Four Tips For a Pain Free Mammogram
Who Should Have a Mammogram?
The American Cancer Society recommends the following Breast Screening Guidelines:
- Women over 40 should start annual breast cancer screening with mammograms (x-rays of the breast).
- Women 55 and older should switch to mammograms every 2 years, or continue yearly screening.
- Screening should continue as long as a woman is in good health and is expected to live 10 more years or longer.
Women should also know how their breasts normally look and feel and report any breast changes to a health care provider right away.
Some women – because of their family history, a genetic tendency, or certain other factors – should be screened with MRIs along with mammograms. (The number of women who fall into this category is very small.) Talk with a health care provider about your risk for breast cancer and the best screening plan for you.
Screening mammograms are meant for women with no breast symptoms and normal clinical exam (the exam performed by your healthcare provider). Screening mammography uses a low-dose x-ray system to examine breasts and plays a central part in early detection of breast cancers because it can show changes in the breast up to two years before a patient or physician can feel them. It is recommended that women age 40 and older have a screening mammogram each year.
Diagnostic mammograms are meant to further evaluate an abnormality that was found during breast self exam, an annual physical with a healthcare provider or on a screening mammogram. It is also used to evaluate breast symptoms. Symptoms or abnormalities may include pain, swelling, lump, redness, nipple discharge or changes in the appearance of breast tissue.
About Breast Density
Breast tissue can be fatty, fibrous/glandular, or a combination of both. The more fibrous tissue you have, the more dense your breast is. A mammogram is the only exam that enables the radiologist to determine your breast density. If you are classified as having dense breasts, it is recommended that you continue to have annual screening mammograms. Dense breast tissue slightly decreases the ability of mammography to find breast cancer and also slightly increases the risk of breast cancer. Mammography is still the best screening tool available. Along with mammography, women who have additional risk factors for breast cancer may benefit from exams such as tomosynthesis, ultrasound or MRI. Discuss these supplemental options with your healthcare provider.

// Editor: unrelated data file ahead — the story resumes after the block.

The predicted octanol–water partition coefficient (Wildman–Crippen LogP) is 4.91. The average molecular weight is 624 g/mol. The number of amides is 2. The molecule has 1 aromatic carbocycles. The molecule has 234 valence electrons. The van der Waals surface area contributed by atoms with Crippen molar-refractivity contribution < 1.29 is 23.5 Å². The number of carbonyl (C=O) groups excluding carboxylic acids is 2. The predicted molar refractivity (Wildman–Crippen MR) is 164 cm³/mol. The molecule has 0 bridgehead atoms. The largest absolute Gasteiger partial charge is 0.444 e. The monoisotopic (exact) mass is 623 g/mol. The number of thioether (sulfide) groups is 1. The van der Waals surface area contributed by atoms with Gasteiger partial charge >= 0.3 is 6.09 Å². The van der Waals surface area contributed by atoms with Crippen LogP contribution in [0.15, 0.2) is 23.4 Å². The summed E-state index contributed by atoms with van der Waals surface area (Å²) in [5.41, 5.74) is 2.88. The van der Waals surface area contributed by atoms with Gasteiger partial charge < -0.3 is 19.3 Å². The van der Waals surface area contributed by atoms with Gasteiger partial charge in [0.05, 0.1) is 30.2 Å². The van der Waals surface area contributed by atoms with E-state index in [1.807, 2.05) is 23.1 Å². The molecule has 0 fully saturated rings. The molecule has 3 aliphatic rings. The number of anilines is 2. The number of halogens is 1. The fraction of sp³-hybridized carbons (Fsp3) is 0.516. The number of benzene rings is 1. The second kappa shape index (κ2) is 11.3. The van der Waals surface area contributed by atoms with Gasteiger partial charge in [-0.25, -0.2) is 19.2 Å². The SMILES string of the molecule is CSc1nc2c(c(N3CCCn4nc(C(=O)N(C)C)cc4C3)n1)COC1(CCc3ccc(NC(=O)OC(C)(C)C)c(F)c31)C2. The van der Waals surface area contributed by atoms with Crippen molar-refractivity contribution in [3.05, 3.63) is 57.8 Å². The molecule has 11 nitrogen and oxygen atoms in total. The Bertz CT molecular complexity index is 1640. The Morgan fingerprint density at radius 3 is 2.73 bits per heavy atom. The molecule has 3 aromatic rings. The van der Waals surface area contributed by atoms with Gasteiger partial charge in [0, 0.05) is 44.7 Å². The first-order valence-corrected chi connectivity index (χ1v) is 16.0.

Computer Aided Detection (CAD)
Our Imaging Centers are equipped with state-of-the-art Computer Aided Detection (CAD). This new technology aids the radiologist in identifying very subtle changes in the breast. CAD, as the name implies, uses a computer to assist in analyzing your mammogram. The computer utilizes breakthrough technology to highlight any potential areas of concern on a mammogram, calling attention to subtle changes in the breast tissue that may indicate the presence of cancer. The computer does not replace the radiologist who reads the mammograms. The radiologist determines if marked areas need further evaluation. With CAD, the radiologist still makes the final interpretation of your mammograms and you receive the benefit of a second opinion.
Schedule a Screening
Midwest Radiology maintains dedicated scheduling resources for all outpatient imaging center locations. We offer same-day scheduling and accept most forms of medical insurance. Call us today!
Our outpatient imaging services are provided through St. Paul Radiology and Suburban Imaging clinics conveniently located throughout the Twin Cities area. We offer top quality imaging services that generate high-resolution imagery using state-of-the-art medical imaging equipment.
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All of our breast imaging specialists are board certified and fellowship trained physicians. Midwest Radiology plays a major role in breast cancer screening in the Twin Cities area, providing administrative, imaging, and procedural expertise to major breast care centers; and imaging support to many smaller breast imaging sites. Our radiologists actively participate in breast care conferences, helping to formulate treatment plans for patients in concert with oncologists, surgeons, and pathologists. We strive to detect breast cancer at its earliest, most successfully-treated stages and provide compassionate, timely care for our patients, using state-of-the-art technology.